The findings are published in the May 1 issue of Radiation Research. John E. Baker, Ph.D., professor of surgery, biochemistry, pharmacology and toxicology at the Medical College of Wisconsin, is the lead author of the study.
There is an urgent need for rapid, accurate and sensitive diagnostic platforms to confirm exposure to radiation and estimate the dose absorbed by individuals—whether that exposure is a result of radiological terrorism, nuclear power plant accident, or nuclear warfare. Clinical symptoms do not provide adequate diagnostic information to triage and treat life-threatening radiation injuries; furthermore, the United States has been found to be ill-suited to evaluate and triage large groups of patients with potential radiation exposure.
In this study, researchers examined the microbes found in rat feces before and after exposure to radiation. Changes were identified in the levels of 212 genomically distinct bacteria, of which 59 are found in humans. Those changes persisted at least 21 days following the exposure to radiation. One particular type of microbe, Proteobacteria, increased almost one-thousand fold four days following irradiation.
"If there were to be a radiological terrorism scenario, there could be hundreds of thousands of people that would be present around the ground zero area, and limited medical resources available to evaluate their exposure levels," explained Dr. Baker. "Analyzing microbial signatures in those patients would be a non-invasive way to obtain results in a timely fashion, and allow us to commit resources to patients in need of intervention."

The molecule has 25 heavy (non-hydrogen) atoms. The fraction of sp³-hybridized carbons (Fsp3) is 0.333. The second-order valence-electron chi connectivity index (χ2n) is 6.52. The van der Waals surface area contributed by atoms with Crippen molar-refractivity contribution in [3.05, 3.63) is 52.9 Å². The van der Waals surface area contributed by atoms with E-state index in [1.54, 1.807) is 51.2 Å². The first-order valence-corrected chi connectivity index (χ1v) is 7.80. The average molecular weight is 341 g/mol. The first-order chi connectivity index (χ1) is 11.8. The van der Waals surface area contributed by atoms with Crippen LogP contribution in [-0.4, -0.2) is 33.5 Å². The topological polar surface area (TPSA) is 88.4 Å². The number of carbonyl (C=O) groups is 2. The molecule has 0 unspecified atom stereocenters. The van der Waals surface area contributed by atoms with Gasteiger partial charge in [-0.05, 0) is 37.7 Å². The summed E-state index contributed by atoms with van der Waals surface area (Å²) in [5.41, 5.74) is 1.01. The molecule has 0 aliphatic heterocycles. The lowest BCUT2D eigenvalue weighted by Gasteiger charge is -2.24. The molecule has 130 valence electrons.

The study was funded and data generated with US federal funds from the NIH Human Microbiome Project, the Common Fund, National Institute of Allergy and Infectious Diseases grant 1R01AI080363, and from grants from Tricorder Diagnostics and the Foundation for Heart Science.
The PhyloChip™ assay, developed by Second Genome, was utilized in this study to examine specific bacterial taxa.
Other authors of the study include Vy Lam, Ph.D.; John E. Moulder, Ph.D.; Nita H. Salzman, M.D., Ph.D., the Medical College of Wisconsin; and Eric A. Dubinsky, Ph.D.; and Gary L. Andersen, Ph.D.; from Lawrence Berkeley National Laboratory in California. Dr. Andersen has an affiliation with Second Genome. Dr. Baker has an affiliation with Tricorder Diagnostics and the Foundation for Heart Science. The other authors report no such affiliation.
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